Explaining the behavior of state-owned enterprises : Mexico's Pemex in comparative perspective
Author(s)Flores-Macías, Francisco José
Massachusetts Institute of Technology. Dept. of Economics.
Chappell H. Lawson.
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In spite of the wave of privatization of the 1980s and 1990s, state ownership of enterprise remains a very important part of the political economies of both developing and industrialized nations. The conventional wisdom in industrial organization states that public enterprises are inefficient; nevertheless, it says very little about the wide variation among these firms both within and across countries. This dissertation provides a new analytical framework to explain differences in behavior among state-owned enterprises. New insights are possible thanks to the use of theoretical and methodological tools from three different fields: political science, economics, and organizational sociology. State-owned enterprise behavior is conceptualized as having two elements, business efficiency and policy utilization, and it can largely be explained with only three variables: the ideology of the government's ruling coalition, the degree of competition in the business environment, and the level of cohesion of the company's managers. Subsequently, this study applies the framework to explain the puzzling variation in the behavior of the subsidiary companies of the Mexican state-owned petroleum enterprise, Petróleos Mexicanos (Pemex). Throughout the dissertation, statistical analysis and qualitative research-including over 100 in-depth interviews conducted with government and oil industry officials from Mexico, Brazil, Venezuela, and the United States-provide empirical support.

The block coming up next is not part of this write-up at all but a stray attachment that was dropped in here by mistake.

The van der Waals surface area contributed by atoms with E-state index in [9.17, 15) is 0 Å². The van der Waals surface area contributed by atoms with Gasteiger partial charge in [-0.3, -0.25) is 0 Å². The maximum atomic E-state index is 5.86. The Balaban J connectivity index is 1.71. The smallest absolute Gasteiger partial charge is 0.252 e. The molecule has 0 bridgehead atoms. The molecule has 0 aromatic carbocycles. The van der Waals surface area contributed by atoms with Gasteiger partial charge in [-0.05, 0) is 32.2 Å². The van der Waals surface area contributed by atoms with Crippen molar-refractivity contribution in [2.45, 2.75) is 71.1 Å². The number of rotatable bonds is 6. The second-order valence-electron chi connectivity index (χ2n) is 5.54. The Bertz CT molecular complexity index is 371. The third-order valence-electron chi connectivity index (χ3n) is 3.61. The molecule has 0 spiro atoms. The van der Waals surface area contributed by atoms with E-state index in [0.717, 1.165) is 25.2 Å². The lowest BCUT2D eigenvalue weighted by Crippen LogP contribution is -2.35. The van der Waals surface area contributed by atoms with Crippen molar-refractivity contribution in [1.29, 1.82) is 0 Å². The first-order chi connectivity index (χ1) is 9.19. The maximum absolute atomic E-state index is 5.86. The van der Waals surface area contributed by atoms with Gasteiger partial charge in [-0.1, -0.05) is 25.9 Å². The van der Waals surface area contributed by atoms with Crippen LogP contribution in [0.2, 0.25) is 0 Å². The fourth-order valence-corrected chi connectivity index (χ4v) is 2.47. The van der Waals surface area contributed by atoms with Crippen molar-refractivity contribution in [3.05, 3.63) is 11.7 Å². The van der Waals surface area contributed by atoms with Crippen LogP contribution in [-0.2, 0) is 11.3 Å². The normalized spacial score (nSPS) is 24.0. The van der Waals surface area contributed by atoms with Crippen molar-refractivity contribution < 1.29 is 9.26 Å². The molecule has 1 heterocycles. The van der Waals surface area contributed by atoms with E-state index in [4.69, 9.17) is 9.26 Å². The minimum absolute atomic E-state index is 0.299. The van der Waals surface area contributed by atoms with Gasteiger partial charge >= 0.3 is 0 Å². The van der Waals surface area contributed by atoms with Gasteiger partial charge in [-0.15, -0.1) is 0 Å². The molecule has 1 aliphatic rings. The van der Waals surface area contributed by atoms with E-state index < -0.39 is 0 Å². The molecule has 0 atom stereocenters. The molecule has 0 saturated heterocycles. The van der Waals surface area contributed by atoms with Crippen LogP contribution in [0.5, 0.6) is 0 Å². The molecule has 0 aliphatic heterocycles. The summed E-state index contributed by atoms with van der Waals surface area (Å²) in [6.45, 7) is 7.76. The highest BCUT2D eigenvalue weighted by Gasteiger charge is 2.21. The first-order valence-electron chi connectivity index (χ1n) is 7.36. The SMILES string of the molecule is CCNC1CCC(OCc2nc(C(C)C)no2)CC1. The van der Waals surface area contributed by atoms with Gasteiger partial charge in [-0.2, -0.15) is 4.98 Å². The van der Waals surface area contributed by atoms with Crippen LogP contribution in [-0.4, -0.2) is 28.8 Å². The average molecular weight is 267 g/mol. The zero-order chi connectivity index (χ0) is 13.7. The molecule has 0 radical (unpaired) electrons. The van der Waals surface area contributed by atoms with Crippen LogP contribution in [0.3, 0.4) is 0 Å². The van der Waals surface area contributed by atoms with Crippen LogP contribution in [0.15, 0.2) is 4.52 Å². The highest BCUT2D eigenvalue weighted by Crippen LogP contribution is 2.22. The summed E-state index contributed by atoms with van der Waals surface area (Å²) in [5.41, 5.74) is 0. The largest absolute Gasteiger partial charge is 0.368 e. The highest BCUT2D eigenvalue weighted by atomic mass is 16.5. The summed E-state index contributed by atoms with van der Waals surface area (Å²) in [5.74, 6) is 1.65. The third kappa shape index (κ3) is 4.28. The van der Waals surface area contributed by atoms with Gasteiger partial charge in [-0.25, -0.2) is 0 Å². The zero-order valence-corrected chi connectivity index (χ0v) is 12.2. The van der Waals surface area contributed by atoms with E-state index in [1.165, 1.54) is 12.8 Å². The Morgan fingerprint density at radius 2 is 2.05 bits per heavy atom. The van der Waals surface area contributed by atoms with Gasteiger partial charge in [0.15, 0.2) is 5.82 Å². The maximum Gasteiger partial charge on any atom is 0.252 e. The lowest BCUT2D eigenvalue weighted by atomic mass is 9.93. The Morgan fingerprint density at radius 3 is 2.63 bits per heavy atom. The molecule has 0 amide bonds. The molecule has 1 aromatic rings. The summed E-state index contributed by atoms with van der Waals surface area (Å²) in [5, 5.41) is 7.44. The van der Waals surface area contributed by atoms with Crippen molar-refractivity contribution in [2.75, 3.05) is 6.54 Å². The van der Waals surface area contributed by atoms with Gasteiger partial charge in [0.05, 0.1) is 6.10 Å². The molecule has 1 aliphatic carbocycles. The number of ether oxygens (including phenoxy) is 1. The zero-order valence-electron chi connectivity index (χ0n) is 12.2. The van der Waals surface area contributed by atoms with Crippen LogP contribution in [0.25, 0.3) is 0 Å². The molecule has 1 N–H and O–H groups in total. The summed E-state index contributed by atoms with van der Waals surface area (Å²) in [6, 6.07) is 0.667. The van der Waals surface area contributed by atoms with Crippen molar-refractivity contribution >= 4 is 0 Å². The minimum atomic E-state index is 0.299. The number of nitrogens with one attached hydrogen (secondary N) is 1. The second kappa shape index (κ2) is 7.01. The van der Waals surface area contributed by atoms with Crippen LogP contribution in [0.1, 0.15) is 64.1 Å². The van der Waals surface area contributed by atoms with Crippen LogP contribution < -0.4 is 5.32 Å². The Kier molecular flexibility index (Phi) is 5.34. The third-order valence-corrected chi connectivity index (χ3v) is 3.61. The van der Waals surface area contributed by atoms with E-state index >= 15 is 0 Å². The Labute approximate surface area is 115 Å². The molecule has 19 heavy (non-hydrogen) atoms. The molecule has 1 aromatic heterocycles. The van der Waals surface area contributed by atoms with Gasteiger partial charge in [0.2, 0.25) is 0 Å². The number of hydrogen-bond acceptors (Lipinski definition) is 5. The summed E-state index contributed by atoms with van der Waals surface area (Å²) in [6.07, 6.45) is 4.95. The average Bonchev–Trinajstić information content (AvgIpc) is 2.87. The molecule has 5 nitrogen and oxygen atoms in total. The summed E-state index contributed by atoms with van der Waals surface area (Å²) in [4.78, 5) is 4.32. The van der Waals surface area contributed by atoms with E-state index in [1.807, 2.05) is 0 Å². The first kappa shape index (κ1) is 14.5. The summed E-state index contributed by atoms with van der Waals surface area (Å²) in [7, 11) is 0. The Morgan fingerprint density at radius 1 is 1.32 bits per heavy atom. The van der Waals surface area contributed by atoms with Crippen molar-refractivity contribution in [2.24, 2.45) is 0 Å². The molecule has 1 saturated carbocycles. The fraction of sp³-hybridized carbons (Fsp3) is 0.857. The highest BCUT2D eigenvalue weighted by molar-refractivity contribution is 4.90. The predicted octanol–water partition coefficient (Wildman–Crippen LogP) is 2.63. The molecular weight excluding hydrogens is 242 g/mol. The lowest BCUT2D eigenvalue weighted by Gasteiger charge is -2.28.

Thesis (Ph. D.)--Massachusetts Institute of Technology, Dept. of Economics, 2010."September 2010." Cataloged from PDF version of thesis.Includes bibliographical references (p. 331-348).
DepartmentMassachusetts Institute of Technology. Dept. of Economics.; Massachusetts Institute of Technology. Department of Economics
Massachusetts Institute of Technology